Tuesday Trivia: Cherry Edition
Cherries are in season and we as Dietitians couldn’t be more excited. We love to throw them in everything from smoothies, to salads to a demi glaze sauce for steak. So to kick off cherry season outside of recipes (which we have plenty of!), here are some fun facts about them:
- There are more than 1000 varieties of cherries, although only around 20 are used and sold to consumers.
- Washington, Oregon, and California produce 94% of America’s sweet cherries.
- The country of Turkey produces the most cherries worldwide, however you can find orchards across the entire Mediterranean region.
- Cherry trees don’t start producing cherries until they’re anywhere from 4-7 years old depending on the species.
- Cherry trees begin blooming in April and produce cherries throughout the summer with June being the peak harvesting time in the United States.
- Wild cherry trees can grow up to 80 feet tall.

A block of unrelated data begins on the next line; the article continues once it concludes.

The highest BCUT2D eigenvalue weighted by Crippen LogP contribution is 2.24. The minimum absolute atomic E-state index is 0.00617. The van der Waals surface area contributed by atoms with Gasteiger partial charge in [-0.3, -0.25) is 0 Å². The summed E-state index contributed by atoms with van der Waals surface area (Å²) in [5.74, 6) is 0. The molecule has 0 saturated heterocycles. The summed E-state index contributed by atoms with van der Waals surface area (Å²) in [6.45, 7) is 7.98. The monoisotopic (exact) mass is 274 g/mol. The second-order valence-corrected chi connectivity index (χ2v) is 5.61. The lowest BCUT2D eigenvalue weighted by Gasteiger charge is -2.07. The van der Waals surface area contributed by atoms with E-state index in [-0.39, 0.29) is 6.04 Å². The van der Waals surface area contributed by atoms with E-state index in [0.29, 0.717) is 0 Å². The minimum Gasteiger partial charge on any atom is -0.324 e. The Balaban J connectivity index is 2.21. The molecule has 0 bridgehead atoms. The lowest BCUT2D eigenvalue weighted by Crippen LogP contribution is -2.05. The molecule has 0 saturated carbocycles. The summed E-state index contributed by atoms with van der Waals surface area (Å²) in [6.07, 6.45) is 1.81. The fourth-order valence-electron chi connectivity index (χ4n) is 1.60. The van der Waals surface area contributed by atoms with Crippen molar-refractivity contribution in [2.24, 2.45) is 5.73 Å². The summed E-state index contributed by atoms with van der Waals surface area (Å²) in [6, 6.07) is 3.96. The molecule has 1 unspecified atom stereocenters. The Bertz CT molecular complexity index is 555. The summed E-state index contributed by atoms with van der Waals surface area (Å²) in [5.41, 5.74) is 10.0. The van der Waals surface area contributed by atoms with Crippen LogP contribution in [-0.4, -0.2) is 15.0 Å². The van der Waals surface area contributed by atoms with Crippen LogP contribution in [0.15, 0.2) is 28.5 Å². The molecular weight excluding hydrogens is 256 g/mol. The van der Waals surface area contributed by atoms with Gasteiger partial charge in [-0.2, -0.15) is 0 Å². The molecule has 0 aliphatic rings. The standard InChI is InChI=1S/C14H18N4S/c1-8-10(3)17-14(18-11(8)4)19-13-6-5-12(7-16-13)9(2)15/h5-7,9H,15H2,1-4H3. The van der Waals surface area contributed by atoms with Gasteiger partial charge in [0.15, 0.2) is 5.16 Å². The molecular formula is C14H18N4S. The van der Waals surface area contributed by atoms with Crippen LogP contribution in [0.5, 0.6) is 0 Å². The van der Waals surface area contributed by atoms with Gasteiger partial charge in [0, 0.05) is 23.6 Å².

- Cherries are in the rose family which includes apples, pears, peaches, almonds, plums and apricots.
- Cherries in the United States are harvested using a machine that shakes the tree until the cherries fall off.
- In Japan, some hand-picked cherries can cost almost $10 per cherry.
- One cherry tree can produce up to 150 pounds of cherries.
- Cherries are full of fiber, potassium, and vitamin C making them great for your immune system as well as skin, heart, and gut health.
- Cherries are rich in antioxidants and anti-inflammatory compounds such as beta-carotene, anthocyanins, and vitamin C.
- Cherries contain polyphenols which support overall health and the immune system.
- The potent polyphenol content in cherries may help fight cellular damage and may protect against certain cancers.
- Research has found eating cherries may reduce gout and arthritis symptoms, possibly from their anti-inflammatory compounds.
- Even though sweet cherries are typically sold by themselves and eaten whole while tart cherries are often used in pies and baking, both have a similar nutritional makeup.
- Sweet cherries taste sweet and tend to be dark red to black in color while tart cherries are lighter in color and taste more sour.
- Tart cherry juice is a good source of minerals such as iron, calcium, zinc, potassium, and magnesium.
- Some research has shown faster recovery times in athletes when drinking 2 ounces of tart cherry juice for 8 days.
- Tart cherry juice contains tryptophan which is a precursor to melatonin and may improve sleep quality.
Here some of our top favorite cherry recipes: